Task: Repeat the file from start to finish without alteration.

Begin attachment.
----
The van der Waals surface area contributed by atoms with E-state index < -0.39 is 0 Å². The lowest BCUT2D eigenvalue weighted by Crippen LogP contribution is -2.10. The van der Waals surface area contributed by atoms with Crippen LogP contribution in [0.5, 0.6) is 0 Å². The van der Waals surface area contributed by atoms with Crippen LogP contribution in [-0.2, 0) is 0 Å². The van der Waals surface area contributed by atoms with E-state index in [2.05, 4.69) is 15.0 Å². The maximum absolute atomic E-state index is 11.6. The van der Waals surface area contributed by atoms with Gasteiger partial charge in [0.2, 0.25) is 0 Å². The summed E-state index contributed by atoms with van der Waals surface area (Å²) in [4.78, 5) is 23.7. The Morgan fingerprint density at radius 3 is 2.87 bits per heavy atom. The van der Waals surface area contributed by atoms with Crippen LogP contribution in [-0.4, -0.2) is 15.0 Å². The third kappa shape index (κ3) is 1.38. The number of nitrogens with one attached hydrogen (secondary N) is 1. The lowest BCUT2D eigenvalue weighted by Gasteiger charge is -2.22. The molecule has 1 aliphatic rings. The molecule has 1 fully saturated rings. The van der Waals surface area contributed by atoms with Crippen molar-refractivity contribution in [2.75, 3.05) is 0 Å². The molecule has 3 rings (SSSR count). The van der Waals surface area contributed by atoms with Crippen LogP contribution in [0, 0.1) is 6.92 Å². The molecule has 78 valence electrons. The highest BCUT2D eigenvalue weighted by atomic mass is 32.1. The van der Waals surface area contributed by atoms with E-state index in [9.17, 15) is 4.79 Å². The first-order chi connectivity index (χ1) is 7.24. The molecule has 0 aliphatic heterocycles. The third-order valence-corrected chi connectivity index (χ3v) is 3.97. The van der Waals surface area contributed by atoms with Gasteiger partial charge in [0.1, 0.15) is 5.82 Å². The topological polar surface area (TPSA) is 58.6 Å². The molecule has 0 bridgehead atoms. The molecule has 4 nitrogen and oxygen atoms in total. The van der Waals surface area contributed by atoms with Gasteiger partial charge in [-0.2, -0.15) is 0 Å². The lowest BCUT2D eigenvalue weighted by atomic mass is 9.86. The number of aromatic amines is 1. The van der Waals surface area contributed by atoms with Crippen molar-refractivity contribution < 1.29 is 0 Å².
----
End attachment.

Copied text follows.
The van der Waals surface area contributed by atoms with E-state index < -0.39 is 0 Å². The lowest BCUT2D eigenvalue weighted by Crippen LogP contribution is -2.10. The van der Waals surface area contributed by atoms with Crippen LogP contribution in [0.5, 0.6) is 0 Å². The van der Waals surface area contributed by atoms with Crippen LogP contribution in [-0.2, 0) is 0 Å². The van der Waals surface area contributed by atoms with E-state index in [2.05, 4.69) is 15.0 Å². The maximum absolute atomic E-state index is 11.6. The van der Waals surface area contributed by atoms with Gasteiger partial charge in [0.2, 0.25) is 0 Å². The summed E-state index contributed by atoms with van der Waals surface area (Å²) in [4.78, 5) is 23.7. The Morgan fingerprint density at radius 3 is 2.87 bits per heavy atom. The van der Waals surface area contributed by atoms with Crippen LogP contribution in [-0.4, -0.2) is 15.0 Å². The third kappa shape index (κ3) is 1.38. The number of nitrogens with one attached hydrogen (secondary N) is 1. The lowest BCUT2D eigenvalue weighted by Gasteiger charge is -2.22. The molecule has 1 aliphatic rings. The molecule has 1 fully saturated rings. The van der Waals surface area contributed by atoms with Crippen molar-refractivity contribution in [2.75, 3.05) is 0 Å². The molecule has 3 rings (SSSR count). The van der Waals surface area contributed by atoms with Crippen LogP contribution in [0, 0.1) is 6.92 Å². The molecule has 78 valence electrons. The highest BCUT2D eigenvalue weighted by atomic mass is 32.1. The van der Waals surface area contributed by atoms with E-state index in [9.17, 15) is 4.79 Å². The first-order chi connectivity index (χ1) is 7.24. The molecule has 0 aliphatic heterocycles. The third-order valence-corrected chi connectivity index (χ3v) is 3.97. The van der Waals surface area contributed by atoms with Gasteiger partial charge in [0.1, 0.15) is 5.82 Å². The topological polar surface area (TPSA) is 58.6 Å². The molecule has 0 bridgehead atoms. The molecule has 4 nitrogen and oxygen atoms in total. The van der Waals surface area contributed by atoms with Gasteiger partial charge in [-0.2, -0.15) is 0 Å². The lowest BCUT2D eigenvalue weighted by atomic mass is 9.86. The number of aromatic amines is 1. The van der Waals surface area contributed by atoms with Crippen molar-refractivity contribution < 1.29 is 0 Å².